August 30, 2006
LADY VAMPIRE (1959) Confused Japanese vampire
LADY VAMPIRE (1959, Japan, Onna-Kyuketsuki)
The lady is a vamp!
Who told us that Japanese movies were sexier and gorier than Hammer films? Here's a Japanese horror from the year after Hammer's classic Horror of Dracula that's neither.
It's more like a tame lesson in what was naughty in the fifties in Japan. Artists models wearing baggy swimwear. Young ladies naked backs. Whipping. OK that's naughty for the fifties, now it's commonplace.
It's in black and white, and dramatically framed in Tohoscope 2.35. There’s a few actresses with heaving busoms, a confused mythos, and not much action. It's more of a dry run for Dark Shadows rather than a homage to Hammer.
It's also an early example of a vampire in a modern-day setting - instead of getting Van Helsing, they set the police on him, but the result isn't a patch on the 'police v vampire' action that you get in The Night Stalker movie or House of Dark Shadows (both from director Dan Curtis).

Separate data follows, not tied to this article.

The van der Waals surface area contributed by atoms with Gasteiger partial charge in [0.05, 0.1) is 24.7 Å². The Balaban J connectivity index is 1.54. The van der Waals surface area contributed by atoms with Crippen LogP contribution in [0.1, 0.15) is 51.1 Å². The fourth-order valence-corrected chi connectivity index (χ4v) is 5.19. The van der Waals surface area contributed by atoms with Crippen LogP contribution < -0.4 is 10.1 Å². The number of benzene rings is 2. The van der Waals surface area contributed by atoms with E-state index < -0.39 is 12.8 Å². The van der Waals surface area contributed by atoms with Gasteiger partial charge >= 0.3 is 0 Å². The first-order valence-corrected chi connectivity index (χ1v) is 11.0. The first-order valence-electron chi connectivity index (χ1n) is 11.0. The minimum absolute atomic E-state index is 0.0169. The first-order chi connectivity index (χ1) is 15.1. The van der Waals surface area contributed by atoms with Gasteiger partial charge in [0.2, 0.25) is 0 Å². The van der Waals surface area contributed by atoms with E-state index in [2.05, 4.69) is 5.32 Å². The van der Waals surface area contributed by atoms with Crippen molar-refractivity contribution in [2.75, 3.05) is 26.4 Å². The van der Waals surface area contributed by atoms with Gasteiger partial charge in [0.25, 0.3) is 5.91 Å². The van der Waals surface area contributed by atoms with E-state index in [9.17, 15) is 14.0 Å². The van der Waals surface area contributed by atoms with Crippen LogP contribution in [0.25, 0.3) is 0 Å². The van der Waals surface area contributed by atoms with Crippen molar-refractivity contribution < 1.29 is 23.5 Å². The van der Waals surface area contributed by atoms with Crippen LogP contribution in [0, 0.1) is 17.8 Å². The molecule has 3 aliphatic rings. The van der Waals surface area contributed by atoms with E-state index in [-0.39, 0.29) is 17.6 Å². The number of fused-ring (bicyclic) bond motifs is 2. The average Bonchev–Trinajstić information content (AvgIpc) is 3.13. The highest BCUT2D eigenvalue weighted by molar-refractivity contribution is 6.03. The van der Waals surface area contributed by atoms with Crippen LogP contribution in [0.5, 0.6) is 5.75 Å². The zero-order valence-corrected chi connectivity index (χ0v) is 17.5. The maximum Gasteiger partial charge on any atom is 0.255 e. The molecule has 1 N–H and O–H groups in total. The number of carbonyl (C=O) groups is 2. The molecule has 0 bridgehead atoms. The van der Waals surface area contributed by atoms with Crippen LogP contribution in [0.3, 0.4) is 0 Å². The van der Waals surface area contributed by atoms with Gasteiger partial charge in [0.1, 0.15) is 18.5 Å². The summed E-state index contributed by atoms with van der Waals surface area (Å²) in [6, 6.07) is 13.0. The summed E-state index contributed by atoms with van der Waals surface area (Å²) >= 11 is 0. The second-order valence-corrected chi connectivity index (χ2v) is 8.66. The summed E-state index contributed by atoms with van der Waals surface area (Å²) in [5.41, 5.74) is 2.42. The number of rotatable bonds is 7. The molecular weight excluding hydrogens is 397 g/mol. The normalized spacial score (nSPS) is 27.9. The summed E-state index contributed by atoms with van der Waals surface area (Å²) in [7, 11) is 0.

I've learnt that in Japan, bad guys wear shades and bad women wear big earrings and too much make-up. Our vampire villain (not the title character) turns into a vampire when the moon is full (surely some mistake) and bites to kill rather than to drink. He has a mute dwarf sidekick, an old ghostly witch sidekick, and a bald muscleman sidekick. None of them eat flies and they're all pretty useless at their jobs.
He’s gots a whip, and a fencing foil, pre-dating the swordsman/vampire of Hammer's Captain Kronos, Vampire Hunter, but here the fight scenes are more 'school play' than excitement.
The gently Freudian torture scene where Drac prods a lady victim with a candelabra stand, can only prove that L.S.D. must have reached Japan in the late fifties. Aptly, this film was made the same year as Ed Wood's Night of the Ghouls, about the most positive comparison I can make.
The director (Nobuo Nakagawa) did a much better with The Ghost of Yotsuya the same year, but here appears to have run out of money. The final fight scene takes place only in a wide master shot, with much of the struggle happening off-screen!
If you really must see this, it is at least available in 2.35 widescreen with english subtitles, from Satsuma, for instance.
Posted by Mark Hodgson at 11:58 pm
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